Alvin H. Danenberg, DDS December 20, 2015
I am a periodontist, a dentist specializing in the treatment of gum disease. I have been treating patients for almost 42 years. I know what gum disease is; I know how to treat gum disease. Also, I know what you need to do to prevent gum disease from damaging your mouth and your overall health.
I come from a different perspective: I believe combining a natural approach along with a traditional approach creates the best of both worlds. So, I have put together my thoughts in a series of three Parts.
In this Part, I discuss the prevalence of gum disease and what you may notice if you have gum disease. In Part 2, you will learn the difference between healthy and unhealthy gums as well as how a dentist can determine if you have gum disease. In the last Part of the series, I go into the causes of gum disease and my unique approach to treatment.
What’s The Big Deal?
The big deal is that gum disease is pervasive in our society and affects the entire body.
A study published in 2010 reported that 93.9% of adults in the US had some form of gingivitis, which is the early stage of gum disease. Gingivitis usually causes redness and bleeding of the gum tissues surrounding the teeth.
Another study published in 2012 showed that 47.2% of the adult population over the age of 30 in the US had periodontitis (which translated to 64.7 million Americans). If you were over the age of 65, the chance of having periodontitis would jump to 70.1%. Periodontitis is the more advanced stage of gum disease where the gums are infected and the bone surrounding the roots of the teeth are breaking down. This disease leads to bad breath, loose teeth, loss of teeth, sensitive teeth, pain, gum recession, and even spread of infection to other parts of the body.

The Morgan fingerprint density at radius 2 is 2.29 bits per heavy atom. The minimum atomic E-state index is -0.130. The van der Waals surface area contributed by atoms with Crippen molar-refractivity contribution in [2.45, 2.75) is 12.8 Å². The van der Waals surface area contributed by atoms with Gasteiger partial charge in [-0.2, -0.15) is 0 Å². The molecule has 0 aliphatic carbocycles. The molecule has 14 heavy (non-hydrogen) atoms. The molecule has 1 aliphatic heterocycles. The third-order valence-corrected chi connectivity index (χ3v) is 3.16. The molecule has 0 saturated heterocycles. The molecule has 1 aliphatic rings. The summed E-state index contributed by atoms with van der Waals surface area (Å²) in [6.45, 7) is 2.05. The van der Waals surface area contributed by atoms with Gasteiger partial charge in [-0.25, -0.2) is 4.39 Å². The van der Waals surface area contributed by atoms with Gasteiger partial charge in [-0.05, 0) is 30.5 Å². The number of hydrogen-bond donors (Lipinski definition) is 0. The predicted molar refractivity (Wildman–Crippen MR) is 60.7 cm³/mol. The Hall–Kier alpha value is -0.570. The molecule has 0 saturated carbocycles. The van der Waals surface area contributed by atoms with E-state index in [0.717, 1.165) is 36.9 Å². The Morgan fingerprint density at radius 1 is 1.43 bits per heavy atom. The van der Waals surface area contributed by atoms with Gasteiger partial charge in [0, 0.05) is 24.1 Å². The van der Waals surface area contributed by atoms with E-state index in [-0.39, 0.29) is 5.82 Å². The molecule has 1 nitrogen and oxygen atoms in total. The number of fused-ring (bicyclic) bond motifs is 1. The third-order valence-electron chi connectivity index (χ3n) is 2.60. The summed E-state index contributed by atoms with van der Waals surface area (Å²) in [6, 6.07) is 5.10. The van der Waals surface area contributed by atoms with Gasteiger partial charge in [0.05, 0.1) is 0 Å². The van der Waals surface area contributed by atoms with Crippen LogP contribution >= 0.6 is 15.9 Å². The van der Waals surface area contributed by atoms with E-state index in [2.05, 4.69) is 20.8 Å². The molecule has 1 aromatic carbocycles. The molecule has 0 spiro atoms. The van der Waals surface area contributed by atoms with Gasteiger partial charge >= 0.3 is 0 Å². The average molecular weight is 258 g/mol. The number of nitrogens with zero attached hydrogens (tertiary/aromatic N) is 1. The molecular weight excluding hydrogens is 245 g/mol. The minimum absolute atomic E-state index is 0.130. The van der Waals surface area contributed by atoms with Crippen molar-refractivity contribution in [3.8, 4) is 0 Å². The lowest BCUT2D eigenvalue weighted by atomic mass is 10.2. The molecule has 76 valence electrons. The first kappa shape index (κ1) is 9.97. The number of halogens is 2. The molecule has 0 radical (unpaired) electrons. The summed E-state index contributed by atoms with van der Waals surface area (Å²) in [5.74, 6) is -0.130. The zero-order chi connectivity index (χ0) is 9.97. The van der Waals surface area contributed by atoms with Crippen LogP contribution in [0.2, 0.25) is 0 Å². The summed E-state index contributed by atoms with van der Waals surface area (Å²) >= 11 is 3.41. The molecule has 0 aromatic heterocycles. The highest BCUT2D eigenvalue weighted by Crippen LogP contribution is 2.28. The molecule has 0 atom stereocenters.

Gum disease can be a big deal.
How Do You Know If You Have Gum Disease?
If your gums bleed when brushing or flossing, you probably have some type of gum disease. But, that is not the whole story. You may have gum disease if your gums are not bleeding because the disease may be deeper under the gums. Sometimes the gums may be swollen or tender, but not always. The teeth may be loose or sensitive, but not always. You may have bad breath or a bad taste in your mouth, but not always.
Gum (or periodontal) diseases are divided between gingivitis, which only affects the gums, and periodontitis, which involves the gums around the teeth and the jawbone supporting the teeth.
In Part 2, I help you understand the difference between healthy and unhealthy gum tissues and how a dental specialist can determine if you have this disease.